LAHORE: Hearing a suo motu case against sale of substandard bottled water, the Supreme Court has ordered the Punjab Food Authority (PFA) to keep the companies shut if they do not meet the standards set by the authority.
PFA Director General Noorul Amin Mengal informed the court on Saturday that 1,150 companies of bottled water were registered in the province. Of them 1,053 companies were functional while 97 were already closed.
He said 578 companies had passed the tests while 34 were closed after they failed to meet the criteria. Results of 135 companies were still in waiting, he added.
At this, Chief Justice Saqib Nisar directed him to keep the companies closed till they did not meet the standards of the authority. He also showed displeasure over non-appearance of court-appointed commission Advocate Mustafa Ramday and asked Advocate General Punjab Shakilur Rehman Khan to make him appear. However, the law officer told the bench that Mr Ramday was out of country. The hearing was adjourned until March 8.
POULTRY: Acting vice chancellor of University of Health Sciences Prof Dr Faisal Masood told the Supreme Court that no contamination was found in the samples of broiler chicken’s meat randomly taken from different parts of Lahore.
He stated that the problem was with the unhygienic handling of the meat by chicken sellers and added that the meat was not contaminated.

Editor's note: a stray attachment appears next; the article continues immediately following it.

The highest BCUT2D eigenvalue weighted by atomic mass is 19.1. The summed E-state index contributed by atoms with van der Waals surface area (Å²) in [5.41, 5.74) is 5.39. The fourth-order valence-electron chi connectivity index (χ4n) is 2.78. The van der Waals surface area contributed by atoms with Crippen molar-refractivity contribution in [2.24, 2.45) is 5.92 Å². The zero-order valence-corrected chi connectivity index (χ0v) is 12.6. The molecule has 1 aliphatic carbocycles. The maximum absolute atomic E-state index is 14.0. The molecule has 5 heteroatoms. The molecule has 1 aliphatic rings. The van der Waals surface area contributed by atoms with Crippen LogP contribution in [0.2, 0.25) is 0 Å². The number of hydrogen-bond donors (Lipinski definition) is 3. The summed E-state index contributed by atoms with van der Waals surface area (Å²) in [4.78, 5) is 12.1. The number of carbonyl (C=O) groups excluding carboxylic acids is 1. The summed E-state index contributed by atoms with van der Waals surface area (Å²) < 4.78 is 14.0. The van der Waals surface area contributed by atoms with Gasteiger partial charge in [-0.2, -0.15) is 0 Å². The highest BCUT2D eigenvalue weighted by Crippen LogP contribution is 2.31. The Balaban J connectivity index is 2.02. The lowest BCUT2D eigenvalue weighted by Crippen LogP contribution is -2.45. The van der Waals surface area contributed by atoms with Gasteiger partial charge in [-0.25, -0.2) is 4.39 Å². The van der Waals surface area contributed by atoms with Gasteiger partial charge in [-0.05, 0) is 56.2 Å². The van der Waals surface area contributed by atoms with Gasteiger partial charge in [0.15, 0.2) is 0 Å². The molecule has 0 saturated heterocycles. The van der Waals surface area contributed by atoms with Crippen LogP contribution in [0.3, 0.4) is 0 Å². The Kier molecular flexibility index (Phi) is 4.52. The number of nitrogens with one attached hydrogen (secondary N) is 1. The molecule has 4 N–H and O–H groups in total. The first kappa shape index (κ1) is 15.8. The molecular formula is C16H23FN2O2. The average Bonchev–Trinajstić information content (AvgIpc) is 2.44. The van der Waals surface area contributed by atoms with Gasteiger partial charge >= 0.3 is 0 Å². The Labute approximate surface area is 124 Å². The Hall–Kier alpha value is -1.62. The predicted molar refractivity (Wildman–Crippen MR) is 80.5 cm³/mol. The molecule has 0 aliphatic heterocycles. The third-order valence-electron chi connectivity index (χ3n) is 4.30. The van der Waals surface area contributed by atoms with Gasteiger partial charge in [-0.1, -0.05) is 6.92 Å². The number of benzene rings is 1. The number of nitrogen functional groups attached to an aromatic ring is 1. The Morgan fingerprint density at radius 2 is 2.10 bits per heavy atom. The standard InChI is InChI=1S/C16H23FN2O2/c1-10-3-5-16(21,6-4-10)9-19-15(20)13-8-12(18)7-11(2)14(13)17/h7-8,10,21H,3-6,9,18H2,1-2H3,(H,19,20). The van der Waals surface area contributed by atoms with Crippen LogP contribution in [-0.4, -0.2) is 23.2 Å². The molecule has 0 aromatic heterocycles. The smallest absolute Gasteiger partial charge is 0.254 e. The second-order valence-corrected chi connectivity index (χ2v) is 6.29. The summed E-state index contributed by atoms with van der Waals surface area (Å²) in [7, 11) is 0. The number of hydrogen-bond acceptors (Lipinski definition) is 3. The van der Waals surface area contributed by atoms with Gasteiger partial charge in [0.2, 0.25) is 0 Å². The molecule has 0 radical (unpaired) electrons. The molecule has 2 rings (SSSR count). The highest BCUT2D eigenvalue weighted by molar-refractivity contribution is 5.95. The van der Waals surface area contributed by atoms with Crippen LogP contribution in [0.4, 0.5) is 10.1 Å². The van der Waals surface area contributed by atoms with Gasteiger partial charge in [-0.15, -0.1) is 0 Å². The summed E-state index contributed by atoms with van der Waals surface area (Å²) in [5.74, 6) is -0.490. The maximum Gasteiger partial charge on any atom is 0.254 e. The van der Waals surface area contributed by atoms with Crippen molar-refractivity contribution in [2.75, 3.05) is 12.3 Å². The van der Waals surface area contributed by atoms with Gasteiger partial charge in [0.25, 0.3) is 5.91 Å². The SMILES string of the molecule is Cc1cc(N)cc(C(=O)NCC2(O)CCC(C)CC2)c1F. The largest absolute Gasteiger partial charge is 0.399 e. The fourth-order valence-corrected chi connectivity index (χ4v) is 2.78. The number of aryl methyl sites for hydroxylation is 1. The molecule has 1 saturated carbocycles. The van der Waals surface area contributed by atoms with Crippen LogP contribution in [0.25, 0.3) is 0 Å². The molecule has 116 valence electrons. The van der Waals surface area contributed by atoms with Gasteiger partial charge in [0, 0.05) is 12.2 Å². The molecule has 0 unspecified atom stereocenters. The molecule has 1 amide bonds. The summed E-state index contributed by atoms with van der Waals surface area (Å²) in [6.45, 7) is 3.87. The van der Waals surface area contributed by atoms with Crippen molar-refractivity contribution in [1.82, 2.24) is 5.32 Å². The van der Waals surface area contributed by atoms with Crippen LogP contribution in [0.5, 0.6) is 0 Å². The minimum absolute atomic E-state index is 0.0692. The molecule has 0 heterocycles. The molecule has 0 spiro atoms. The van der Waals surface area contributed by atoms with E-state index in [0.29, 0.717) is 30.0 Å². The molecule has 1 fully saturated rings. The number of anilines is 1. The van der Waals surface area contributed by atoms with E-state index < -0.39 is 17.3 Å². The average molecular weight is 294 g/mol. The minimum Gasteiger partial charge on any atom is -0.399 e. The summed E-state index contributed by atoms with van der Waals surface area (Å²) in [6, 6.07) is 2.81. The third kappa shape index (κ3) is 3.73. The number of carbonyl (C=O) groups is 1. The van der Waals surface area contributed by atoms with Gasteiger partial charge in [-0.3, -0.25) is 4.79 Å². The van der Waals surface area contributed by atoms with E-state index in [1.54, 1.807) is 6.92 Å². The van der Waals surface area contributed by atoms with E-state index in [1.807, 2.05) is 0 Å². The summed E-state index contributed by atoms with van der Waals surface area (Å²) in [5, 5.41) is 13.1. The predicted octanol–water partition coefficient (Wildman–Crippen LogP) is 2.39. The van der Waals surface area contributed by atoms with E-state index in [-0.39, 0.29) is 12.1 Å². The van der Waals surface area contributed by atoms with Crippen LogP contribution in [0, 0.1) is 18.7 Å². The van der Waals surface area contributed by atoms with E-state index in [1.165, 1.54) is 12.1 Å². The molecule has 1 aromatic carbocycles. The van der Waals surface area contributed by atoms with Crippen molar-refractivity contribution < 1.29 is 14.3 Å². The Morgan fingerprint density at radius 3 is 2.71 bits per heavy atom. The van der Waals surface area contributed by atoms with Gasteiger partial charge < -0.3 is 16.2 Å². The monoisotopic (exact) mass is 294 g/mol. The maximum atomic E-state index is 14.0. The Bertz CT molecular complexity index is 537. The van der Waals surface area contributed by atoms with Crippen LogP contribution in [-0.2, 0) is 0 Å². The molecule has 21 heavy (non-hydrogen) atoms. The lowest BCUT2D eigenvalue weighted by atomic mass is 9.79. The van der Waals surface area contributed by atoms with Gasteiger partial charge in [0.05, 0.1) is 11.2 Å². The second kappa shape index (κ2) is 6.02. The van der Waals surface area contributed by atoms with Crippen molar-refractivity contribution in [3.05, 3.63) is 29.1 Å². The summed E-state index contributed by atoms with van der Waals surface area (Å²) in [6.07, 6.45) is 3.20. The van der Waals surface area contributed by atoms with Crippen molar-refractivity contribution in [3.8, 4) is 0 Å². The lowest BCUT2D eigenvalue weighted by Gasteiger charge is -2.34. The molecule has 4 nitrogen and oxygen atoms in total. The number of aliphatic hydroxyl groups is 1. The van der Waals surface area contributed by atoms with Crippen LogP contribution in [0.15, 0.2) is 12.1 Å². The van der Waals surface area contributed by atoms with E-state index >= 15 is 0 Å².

When asked about the steps taken regarding cleanliness at chicken selling shops, PFA DG Mengal said strict action had been taken to this effect.
The CJ adjourned the hearing till March 9 and also directed the chief secretary to ensure Dr Masood was not transferred to any other post as the court needed his expertise in such cases. A committee, comprising advocates Salman Akram Raja and Uzair Bhandari, would submit a report on the test carried out of the poultry feed. The bench would discuss that report on the next hearing.
FORMULA MILK: The Supreme Court rejected a request of a lawyer of a formula milk manufacturing company for withdrawing condition of printing “it is not natural milk” on its product.
Salman Aslam Butt advocate appeared on behalf of Nestle Milk and requested the court to wave the condition. He said the company had been following all international and local standards for producing its formula milk (Lactogen) for the children up to six months.
He said the infants could not digest milk of buffaloes and the formula milk was necessary for them. He said the PFA rules were also being followed by the company.
However, the chief justice observed that the court was not bound to follow the rules of the food authority. He said the milk was a great blessing of Allah and if manufacturing companies were not ready to print ‘it is not natural milk’ on their products the court could ban their production.
The bench adjourned hearing till March 8 and also summoned chief executive officer of Meiji formula milk.
Published in Dawn, March 4th, 2018